New Zealand PM Jacinda Ardern to resign, Latest World News - The New Paper

New Zealand PM Jacinda Ardern to resign

This article is more than 12 months old

WELLINGTON - New Zealand Prime Minister Jacinda Ardern will not seek re-election and plans to step down no later than early February, she said in a televised statement on Thursday. 

A general election would be held on Oct 14, she added. 

Ms Ardern doesn’t have the energy or inspiration to seek re-election later this year, she told reporters in Napier where her Labour Party is holding a caucus meeting.

“I have given my absolute all to being Prime Minister but it has also taken a lot out of me,” a visibly emotional Ms Ardern said.

“You cannot and should not do the job unless you have a full tank, plus a bit in reserve for those unplanned and unexpected challenges that inevitably come along.

“Having reflected over summer, I know I no longer have that bit extra in the tank to do the job justice. It’s that simple.”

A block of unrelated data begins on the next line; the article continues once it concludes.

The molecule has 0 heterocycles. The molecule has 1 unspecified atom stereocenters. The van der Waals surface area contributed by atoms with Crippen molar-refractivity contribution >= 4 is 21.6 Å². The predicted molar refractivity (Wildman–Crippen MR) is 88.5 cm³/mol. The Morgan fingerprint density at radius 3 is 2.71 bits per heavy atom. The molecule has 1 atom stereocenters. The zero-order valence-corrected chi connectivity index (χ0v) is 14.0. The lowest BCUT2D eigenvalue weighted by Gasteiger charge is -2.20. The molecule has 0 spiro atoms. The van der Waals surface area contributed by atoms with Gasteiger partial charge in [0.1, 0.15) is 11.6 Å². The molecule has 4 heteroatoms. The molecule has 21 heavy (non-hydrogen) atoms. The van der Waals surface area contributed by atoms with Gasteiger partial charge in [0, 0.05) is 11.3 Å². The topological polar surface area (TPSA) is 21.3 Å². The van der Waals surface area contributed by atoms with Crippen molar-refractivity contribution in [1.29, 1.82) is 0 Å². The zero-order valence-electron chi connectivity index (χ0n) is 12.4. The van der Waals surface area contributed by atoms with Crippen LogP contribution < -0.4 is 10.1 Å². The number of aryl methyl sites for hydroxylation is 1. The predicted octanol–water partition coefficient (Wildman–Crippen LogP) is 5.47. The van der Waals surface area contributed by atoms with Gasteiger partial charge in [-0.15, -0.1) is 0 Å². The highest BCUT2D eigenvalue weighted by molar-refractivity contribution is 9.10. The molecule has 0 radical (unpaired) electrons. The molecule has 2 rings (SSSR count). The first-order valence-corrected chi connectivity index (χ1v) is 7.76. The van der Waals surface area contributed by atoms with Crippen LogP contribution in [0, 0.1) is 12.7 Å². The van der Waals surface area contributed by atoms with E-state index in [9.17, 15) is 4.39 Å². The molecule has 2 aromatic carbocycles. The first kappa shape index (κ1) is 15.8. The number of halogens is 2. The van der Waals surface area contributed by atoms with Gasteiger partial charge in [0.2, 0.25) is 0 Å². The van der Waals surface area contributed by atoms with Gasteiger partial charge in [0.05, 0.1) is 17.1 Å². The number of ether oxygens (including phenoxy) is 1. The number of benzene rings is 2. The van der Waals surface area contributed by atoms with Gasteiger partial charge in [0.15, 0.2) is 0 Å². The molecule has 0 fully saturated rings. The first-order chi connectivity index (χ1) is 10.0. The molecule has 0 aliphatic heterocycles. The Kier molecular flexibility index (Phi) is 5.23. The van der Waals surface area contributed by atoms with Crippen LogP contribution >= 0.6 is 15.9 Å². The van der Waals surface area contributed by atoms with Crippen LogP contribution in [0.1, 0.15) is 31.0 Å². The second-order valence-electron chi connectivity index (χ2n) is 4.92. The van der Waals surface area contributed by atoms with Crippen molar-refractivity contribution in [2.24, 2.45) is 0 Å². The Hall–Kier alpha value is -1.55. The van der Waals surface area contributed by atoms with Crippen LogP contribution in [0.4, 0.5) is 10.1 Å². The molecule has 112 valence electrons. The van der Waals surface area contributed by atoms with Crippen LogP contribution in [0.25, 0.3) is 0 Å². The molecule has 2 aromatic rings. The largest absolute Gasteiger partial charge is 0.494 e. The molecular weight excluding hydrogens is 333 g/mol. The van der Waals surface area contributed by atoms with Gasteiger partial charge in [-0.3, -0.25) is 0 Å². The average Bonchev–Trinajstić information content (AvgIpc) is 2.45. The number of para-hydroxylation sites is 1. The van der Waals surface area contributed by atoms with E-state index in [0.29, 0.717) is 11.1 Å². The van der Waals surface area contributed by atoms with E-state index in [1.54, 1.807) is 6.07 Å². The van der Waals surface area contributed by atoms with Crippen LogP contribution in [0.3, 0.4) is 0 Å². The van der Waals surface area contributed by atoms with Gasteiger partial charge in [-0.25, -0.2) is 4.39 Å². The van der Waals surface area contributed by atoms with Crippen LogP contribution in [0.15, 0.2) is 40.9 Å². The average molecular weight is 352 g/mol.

Ms Ardern’s term will conclude no later than Feb 7. 

She had yet to make concrete plans for the future, except to spend more time with her family, she added. 

Ms Jacinda Ardern holds her newborn baby daughter next to her partner Mr Clarke Gayford in Auckland, on June 24, 2018. PHOTO: EPA-EFE

Ms Ardern said she believed the New Zealand Labour Party would win the upcoming election and added that a vote to elect the next Labour leader would be held on Sunday. 

If no one has that level of support, the contest will go to the wider party membership. It is expected that the process will conclude no later than Feb 7.

New Zealand Deputy Prime Minister Grant Robertson, who also serves as finance minister, said in a statement that he would not seek to stand as the next Labour leader. 

Ms Ardern became the world’s youngest female head of government when she was elected prime minister in 2017 at age 37.

She led New Zealand through the coronavirus pandemic as well as major disasters, including a terror attack on two mosques in Christchurch.

Ms Ardern was expected to seek a third term at this year’s general election, although she faced an uphill battle as memories fade of her strong leadership during the early stages of the pandemic and voters focus on the soaring cost of living and a darkening economic outlook.

The central bank is forecasting as recession this year as it hikes interest rates at record pace to regain control of inflation. 

Ms Ardern will remain a Member of Parliament until April to avoid a by-election. - REUTERS, BLOOMBERG